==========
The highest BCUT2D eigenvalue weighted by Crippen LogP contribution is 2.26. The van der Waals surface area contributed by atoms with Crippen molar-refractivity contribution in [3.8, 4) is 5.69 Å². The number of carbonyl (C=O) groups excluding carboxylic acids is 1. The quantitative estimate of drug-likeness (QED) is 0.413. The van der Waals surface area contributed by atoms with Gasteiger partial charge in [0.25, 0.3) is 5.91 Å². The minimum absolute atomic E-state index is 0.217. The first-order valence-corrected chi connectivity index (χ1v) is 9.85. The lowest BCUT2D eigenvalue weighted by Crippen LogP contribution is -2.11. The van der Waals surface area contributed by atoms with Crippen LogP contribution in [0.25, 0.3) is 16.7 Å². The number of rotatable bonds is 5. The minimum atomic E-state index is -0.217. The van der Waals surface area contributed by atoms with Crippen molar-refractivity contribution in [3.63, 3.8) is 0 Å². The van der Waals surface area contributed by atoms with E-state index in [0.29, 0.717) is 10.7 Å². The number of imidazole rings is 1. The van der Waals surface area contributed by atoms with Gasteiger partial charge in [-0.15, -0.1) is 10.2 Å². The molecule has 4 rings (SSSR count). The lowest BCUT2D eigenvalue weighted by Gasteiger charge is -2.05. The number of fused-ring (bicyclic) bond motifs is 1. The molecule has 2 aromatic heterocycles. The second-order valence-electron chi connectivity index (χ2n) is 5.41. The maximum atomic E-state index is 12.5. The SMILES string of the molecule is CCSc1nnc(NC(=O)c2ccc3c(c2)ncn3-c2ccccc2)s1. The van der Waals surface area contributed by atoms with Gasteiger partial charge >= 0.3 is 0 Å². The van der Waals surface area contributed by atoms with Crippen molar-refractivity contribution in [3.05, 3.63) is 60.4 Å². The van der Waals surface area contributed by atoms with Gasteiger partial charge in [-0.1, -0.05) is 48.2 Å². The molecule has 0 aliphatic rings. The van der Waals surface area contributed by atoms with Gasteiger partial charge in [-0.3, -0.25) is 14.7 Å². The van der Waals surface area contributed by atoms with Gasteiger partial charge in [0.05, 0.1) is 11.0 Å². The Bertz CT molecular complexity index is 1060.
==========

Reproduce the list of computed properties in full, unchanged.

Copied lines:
The highest BCUT2D eigenvalue weighted by Crippen LogP contribution is 2.26. The van der Waals surface area contributed by atoms with Crippen molar-refractivity contribution in [3.8, 4) is 5.69 Å². The number of carbonyl (C=O) groups excluding carboxylic acids is 1. The quantitative estimate of drug-likeness (QED) is 0.413. The van der Waals surface area contributed by atoms with Gasteiger partial charge in [0.25, 0.3) is 5.91 Å². The minimum absolute atomic E-state index is 0.217. The first-order valence-corrected chi connectivity index (χ1v) is 9.85. The lowest BCUT2D eigenvalue weighted by Crippen LogP contribution is -2.11. The van der Waals surface area contributed by atoms with Crippen LogP contribution in [0.25, 0.3) is 16.7 Å². The number of rotatable bonds is 5. The minimum atomic E-state index is -0.217. The van der Waals surface area contributed by atoms with Crippen molar-refractivity contribution in [3.63, 3.8) is 0 Å². The van der Waals surface area contributed by atoms with E-state index in [0.29, 0.717) is 10.7 Å². The number of imidazole rings is 1. The van der Waals surface area contributed by atoms with Gasteiger partial charge in [-0.15, -0.1) is 10.2 Å². The molecule has 4 rings (SSSR count). The lowest BCUT2D eigenvalue weighted by Gasteiger charge is -2.05. The number of fused-ring (bicyclic) bond motifs is 1. The molecule has 2 aromatic heterocycles. The second-order valence-electron chi connectivity index (χ2n) is 5.41. The maximum atomic E-state index is 12.5. The SMILES string of the molecule is CCSc1nnc(NC(=O)c2ccc3c(c2)ncn3-c2ccccc2)s1. The van der Waals surface area contributed by atoms with Gasteiger partial charge >= 0.3 is 0 Å². The van der Waals surface area contributed by atoms with Crippen molar-refractivity contribution in [3.05, 3.63) is 60.4 Å². The van der Waals surface area contributed by atoms with Gasteiger partial charge in [-0.1, -0.05) is 48.2 Å². The molecule has 0 aliphatic rings. The van der Waals surface area contributed by atoms with Gasteiger partial charge in [-0.3, -0.25) is 14.7 Å². The van der Waals surface area contributed by atoms with Gasteiger partial charge in [0.05, 0.1) is 11.0 Å². The Bertz CT molecular complexity index is 1060.